You, Gentlemen, whom victory has placed in the tribunal, have declared your former enemies, the Central Powers, guilty, and have decreed that the burden of the war should be cast upon those responsible for it. So be it; but in that case, I think, in dividing the burden, the measure of guilt should decide the proportion. Hungary is to be punished by the most severe conditions, threatening her very existence, so one would think that of all nations she was the guiltiest. Gentlemen! Not entering into an elaborate discussion of this question – for we shall supply documents concerning these matters – I must declare that such a sentence cannot be pronounced on a nation which was, when the war began, not in the full possession of her independence, and was at most capable of exercising some degree of influence on the affairs of the Austro-Hungarian Monarchy, an influence used, as is proved by documents that lately came to light, to oppose those steps which led to war.

I cannot believe it is a sentence we are confronted by, for the pronouncing of a sentence would imply a preliminary process in which the parties would be given a hearing under equal circumstances and having equal right to assert their arguments. Hungary, however, has until now been granted no hearing. It is therefore impossible that the conditions of peace should have the character of a judgement delivered.


Or is it a question of administering the principle of international justice in a manner calculated to create, instead of polyglot states such as Hungary was, new States, settling the territorial differences between the different nationalities in a more equitable manner, ensuring their liberty more effectively? On reviewing the facts I am constrained to doubt whether such efforts will ever arrive at a satisfactory solution to these questions.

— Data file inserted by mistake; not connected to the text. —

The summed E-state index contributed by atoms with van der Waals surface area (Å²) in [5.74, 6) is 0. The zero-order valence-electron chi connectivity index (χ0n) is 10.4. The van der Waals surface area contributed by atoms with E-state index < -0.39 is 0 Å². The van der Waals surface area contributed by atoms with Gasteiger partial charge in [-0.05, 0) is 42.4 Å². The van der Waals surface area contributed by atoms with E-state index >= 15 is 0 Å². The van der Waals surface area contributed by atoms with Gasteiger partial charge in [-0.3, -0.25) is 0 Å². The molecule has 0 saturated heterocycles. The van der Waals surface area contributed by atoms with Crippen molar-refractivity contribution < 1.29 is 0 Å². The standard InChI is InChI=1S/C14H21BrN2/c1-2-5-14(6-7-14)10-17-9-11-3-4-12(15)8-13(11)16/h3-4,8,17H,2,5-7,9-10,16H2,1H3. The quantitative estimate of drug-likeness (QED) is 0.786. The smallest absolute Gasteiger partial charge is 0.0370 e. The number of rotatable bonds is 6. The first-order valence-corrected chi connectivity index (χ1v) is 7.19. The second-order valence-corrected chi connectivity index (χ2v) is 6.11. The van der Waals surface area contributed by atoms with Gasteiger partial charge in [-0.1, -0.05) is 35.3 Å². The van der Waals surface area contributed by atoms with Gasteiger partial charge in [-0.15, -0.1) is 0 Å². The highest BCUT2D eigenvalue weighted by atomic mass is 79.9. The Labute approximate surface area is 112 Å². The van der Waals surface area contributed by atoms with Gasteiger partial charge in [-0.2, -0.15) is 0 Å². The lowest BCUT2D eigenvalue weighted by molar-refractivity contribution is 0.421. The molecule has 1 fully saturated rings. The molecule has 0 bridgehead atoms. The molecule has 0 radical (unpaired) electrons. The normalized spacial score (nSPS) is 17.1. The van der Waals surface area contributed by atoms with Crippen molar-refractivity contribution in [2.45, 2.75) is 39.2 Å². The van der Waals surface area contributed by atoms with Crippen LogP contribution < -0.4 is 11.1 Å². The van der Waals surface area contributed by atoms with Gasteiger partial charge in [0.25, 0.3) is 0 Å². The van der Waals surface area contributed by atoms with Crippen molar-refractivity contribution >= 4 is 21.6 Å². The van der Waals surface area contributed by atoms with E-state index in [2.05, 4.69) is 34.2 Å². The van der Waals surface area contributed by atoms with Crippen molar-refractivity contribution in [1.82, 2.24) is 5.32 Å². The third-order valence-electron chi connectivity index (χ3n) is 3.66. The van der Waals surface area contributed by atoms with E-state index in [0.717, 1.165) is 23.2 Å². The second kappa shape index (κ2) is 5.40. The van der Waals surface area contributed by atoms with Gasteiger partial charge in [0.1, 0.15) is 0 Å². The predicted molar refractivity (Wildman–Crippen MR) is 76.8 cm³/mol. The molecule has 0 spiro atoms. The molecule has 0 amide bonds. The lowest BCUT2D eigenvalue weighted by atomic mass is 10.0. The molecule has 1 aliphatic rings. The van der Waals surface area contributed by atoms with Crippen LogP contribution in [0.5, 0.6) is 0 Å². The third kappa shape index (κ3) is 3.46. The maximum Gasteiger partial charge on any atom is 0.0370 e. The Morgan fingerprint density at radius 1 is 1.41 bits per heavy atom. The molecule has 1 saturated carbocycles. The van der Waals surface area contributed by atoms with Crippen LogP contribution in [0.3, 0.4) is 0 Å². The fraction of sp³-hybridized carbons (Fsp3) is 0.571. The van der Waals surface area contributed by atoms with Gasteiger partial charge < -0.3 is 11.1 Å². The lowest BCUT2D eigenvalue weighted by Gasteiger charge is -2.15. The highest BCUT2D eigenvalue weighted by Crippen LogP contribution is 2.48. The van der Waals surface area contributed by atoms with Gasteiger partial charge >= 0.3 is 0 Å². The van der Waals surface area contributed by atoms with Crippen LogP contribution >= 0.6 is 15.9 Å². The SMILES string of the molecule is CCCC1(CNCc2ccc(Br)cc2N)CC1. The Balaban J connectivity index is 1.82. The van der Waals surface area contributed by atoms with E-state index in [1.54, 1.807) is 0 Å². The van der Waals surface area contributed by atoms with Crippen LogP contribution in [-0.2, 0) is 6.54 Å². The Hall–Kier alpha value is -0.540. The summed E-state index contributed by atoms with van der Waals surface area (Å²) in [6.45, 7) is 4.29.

In the first place, 35 per cent of the 11 million souls to be severed from Hungary are Hungarians, which means three and a half millions, even if we should base our reckoning on those calculations which least accord with our interest. The peace conditions sever, besides, one and a quarter of a million of Germans which, added to the per cent of the Hungarians, means 45 per cent. These will not only not benefit from the new application of the racial principle but will, on the contrary, suffer by it. Even allowing – which I am far from acknowledging – that this application of the nationality principle creates a situation more advantageous for the remaining 55 per cent than was their portion in historical Hungary, still, this principle could not be applied to what is almost a half of the population to be severed, or, if applied, only in a contrary sense.

According to my view of the case, if a principle be applied at all, it should be applied equally to all those who are affected by the orderings of the treaty.

But let us go on, and examine the states which have expanded on the ruins of Hungary. We can asseverate that from a racial point of view they will be as disunited, and perhaps more so, than Hungary formerly was.

I do not wish, Gentlemen, to fatigue you with an enumeration of facts which will certainly be contained in the documents we shall submit on this matter. Meanwhile, until you should have had time to get acquainted with these documents I beg you to accept my statements, in order to follow the deductions I hope to make before you now.

I cannot see that the racial principle, the principle of national unity, would gain by the process of dismemberment.


Only one consequence will evidently follow, which I beg leave to mention without meaning offence to anyone. I only wish to point out the fact that the consequence would be the transference of national hegemony to races which at present largely stand upon a lower grade of culture.

To prove the truth of my words I would quote a few figures.

The level of literacy among Hungarians is close to 80 per cent, while among German- speaking Hungarians it is 82 per cent; among Romanians, meanwhile, it is 33 per cent, and among the Serbs it is 59 per cent and a few decimal places, almost 60 per cent.